Energy consumption of data centres is improving

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A new report has revealed that data centres are no longer the energy vacuums they once were, with energy use at these facilities being brought under greater control, according to the Fortune website.
 
A report conducted by Lawrence Berkeley National Laboratory entitled the 'United States Data Center Energy Usage Report' claims that although the number of data centres has surged rapidly over the past few years, the energy required to support this increase has remained fairly stagnant.
 
The study was the first comprehensive analysis of energy in data centres for almost a decade. A smaller study by the Lawrence Berkeley Lab, in 2008, found that in the US alone the amount of energy consumed by data centres was doubling every five years.
 
As our always-on lifestyles and reliance on connected devices continues to take hold, if we were to continue on that energy-intensive trajectory then data centres would consume a lot more than their current rate of 2% of total US electricity. This obviously rang alarm bells with internet companies, who would foot the bill for the costs of additional power, as well as environmentalists and those who shape environmental policies.
 
But more recently, it seems that efforts made by the world's leading tech companies - including Amazon, Facebook and Google - to lower the energy consumption of their data centres is starting to see results.
 
Over the past few years, these giants have made a dedicated effort to make their data centres more energy efficient, from investing in energy efficiency software to building servers that automatically switch to a reduced-power state when not in use. They also found a way to run each server more aggressively, reducing the number of servers required.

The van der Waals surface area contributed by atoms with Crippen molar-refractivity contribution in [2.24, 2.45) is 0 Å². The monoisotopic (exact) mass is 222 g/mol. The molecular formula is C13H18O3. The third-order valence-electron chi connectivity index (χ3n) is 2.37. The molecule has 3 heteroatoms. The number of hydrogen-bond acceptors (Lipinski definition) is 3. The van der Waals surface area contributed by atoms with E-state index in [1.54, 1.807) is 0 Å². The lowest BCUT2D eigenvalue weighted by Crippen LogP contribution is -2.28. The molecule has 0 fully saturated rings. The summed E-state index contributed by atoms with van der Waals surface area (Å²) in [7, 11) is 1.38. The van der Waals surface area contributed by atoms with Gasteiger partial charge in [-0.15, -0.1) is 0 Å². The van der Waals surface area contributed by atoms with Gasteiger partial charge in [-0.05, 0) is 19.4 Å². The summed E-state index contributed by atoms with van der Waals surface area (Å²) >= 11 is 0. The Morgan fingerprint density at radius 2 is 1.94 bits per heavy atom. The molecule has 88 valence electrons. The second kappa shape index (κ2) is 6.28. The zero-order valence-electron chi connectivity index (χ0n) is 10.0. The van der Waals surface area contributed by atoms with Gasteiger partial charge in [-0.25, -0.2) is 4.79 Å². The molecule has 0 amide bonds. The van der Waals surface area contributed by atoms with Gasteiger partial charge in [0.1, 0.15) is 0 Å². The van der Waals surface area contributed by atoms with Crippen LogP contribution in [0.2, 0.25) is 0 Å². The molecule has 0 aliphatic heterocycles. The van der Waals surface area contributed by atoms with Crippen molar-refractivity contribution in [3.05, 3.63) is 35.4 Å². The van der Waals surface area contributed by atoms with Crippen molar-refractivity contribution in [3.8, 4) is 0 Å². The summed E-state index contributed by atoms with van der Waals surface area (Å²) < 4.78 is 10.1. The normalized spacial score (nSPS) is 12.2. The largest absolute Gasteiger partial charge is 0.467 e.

Thanks to these measures, US data centres consumed 70 billion kilowatt hours in 2014, equivalent to 1.8% of total U.S. electricity consumption for that year - the same consumption figure as in 2010.
 
In fact, the energy use in US data centres increased by just 4% between 2010 and 2014. According to the report's predictions, this is only likely to grow by another 4% between 2014 and 2020.
 
Of course, these companies aren't just making these efforts to help the environment; there are also significant cost savings to be made. The report states that the over the past decade, the combined energy savings from US data centres could be around $60 billion.
 
The challenge now will be trying to emulate this success in smaller data centres run by companies that don't have the resources of Google et al. These facilities will account for 60% of US data centre energy usage by 2020, the report predicts, so there is still a lot of room for improvement if they look to the practices of larger corporations.
 
To read how AVReporter Energy Management Software can contribute towards data centers' energy efficiency goals, CLICK HERE.
 
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